Commons Speaker John Bercow has hit back at his enemies, from Tory backbenchers and political journalists to prime minister David Cameron, in an extraordinarily outspoken show of defiance.
The controversial Commons figurehead used an interview with the World at One to defy those who have questioned his judgement and neutrality in the three years since he first sat in the Speaker's chair.
He has frequently been accused of a bias towards the Labour benches by Conservative MPs – most recently when he ruled that it was acceptable for Labour's Chris Bryant to call culture secretary Jeremy Hunt a "liar" on the floor of the House.
Bercow said he had discussed that case beforehand with the clerk of the Commons and defended his increased use of urgent questions to call the government to account.
"Much as I have the highest respect for the prime minister… the team captain cannot also be the referee," he said.
"The prime minister's job is to captain his team. My job is to serve as Speaker… and sometimes there can be a difference of opinion on procedural matters. And where I have to make a decision, make a decision I must."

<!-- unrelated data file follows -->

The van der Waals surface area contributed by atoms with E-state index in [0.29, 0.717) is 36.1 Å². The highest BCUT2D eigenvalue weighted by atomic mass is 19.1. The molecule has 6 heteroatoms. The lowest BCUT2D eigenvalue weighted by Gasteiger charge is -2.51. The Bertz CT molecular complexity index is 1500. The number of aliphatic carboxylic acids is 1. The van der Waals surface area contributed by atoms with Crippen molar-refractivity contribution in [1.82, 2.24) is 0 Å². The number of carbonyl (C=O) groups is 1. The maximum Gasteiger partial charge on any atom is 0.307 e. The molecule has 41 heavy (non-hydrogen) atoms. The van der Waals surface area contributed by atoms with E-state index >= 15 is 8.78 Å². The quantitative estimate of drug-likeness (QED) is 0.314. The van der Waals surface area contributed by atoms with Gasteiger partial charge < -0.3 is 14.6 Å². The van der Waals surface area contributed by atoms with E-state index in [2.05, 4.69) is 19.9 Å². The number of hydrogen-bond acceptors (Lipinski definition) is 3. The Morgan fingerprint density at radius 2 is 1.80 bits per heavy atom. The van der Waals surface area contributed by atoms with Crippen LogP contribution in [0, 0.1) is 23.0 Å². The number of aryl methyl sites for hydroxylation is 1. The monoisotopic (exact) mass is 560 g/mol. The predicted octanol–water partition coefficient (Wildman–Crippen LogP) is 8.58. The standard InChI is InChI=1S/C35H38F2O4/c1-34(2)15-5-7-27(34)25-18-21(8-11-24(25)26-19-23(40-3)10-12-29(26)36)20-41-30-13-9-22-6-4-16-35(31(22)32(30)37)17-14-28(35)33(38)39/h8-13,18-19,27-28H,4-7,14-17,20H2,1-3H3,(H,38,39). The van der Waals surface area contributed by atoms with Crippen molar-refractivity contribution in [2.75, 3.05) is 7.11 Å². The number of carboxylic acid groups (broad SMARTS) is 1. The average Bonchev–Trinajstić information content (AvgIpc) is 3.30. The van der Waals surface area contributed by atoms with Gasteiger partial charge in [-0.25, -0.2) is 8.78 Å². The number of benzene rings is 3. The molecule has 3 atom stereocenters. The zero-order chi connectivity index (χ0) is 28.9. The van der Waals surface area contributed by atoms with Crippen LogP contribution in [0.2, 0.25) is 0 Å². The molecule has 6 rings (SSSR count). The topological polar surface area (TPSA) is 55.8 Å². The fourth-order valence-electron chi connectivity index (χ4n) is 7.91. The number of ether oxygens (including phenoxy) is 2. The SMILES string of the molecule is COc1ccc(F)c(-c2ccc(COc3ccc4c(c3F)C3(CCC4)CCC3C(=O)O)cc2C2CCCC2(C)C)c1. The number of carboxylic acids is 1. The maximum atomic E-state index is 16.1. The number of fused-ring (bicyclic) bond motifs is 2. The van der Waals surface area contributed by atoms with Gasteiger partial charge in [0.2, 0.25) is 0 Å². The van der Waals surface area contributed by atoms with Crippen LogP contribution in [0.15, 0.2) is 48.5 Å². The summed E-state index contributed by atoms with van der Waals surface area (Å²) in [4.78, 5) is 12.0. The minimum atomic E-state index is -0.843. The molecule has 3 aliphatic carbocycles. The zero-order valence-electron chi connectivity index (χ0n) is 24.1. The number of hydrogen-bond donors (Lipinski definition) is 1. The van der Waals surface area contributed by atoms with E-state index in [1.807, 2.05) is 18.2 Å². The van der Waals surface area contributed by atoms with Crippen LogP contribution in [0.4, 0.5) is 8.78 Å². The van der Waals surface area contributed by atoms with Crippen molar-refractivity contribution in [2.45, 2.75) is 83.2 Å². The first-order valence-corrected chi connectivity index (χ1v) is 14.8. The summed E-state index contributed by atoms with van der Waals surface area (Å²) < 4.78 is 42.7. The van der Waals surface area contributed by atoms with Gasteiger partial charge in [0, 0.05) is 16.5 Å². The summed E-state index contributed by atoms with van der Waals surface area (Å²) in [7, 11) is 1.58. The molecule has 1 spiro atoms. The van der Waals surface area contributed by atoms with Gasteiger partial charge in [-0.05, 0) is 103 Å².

Many on the right of the Conservative party feel betrayed by Bercow's rapid shift towards the centre after his marriage to Sally Bercow, a Labour supporter. He only won the election for Speaker with the help of Labour MPs.
Bercow complained that "some people make a living out of opposition to me" but dismissed their criticisms as "pretty downmarket stuff".
"Have I occasionally lost my rag and got angry? Yes. Is it a mistake to do so? Yes, probably," he admitted.
The Speaker also hit out at sketchwriters – "third-tier scribblers [at] the light entertainment end" - who have accused him of a pompous approach to the job.
"I'm sure their opinions and burblings are of great interest to them… they're just not important," he said.
One article in the Mail newspaper had led to his mother becoming upset at what she thought was "nasty and unfair" coverage, however.
Addressing the right-wing media more generally, he continued: "I'm sometimes a bit exasperated. Basically my feeling is one of disdain and contempt.
"They're trying to debase the currency of debate about parliament and to make it a very, very trivial debate about personalities characterised by abuse. I'm dismissive, really, it's just deeply low-grade."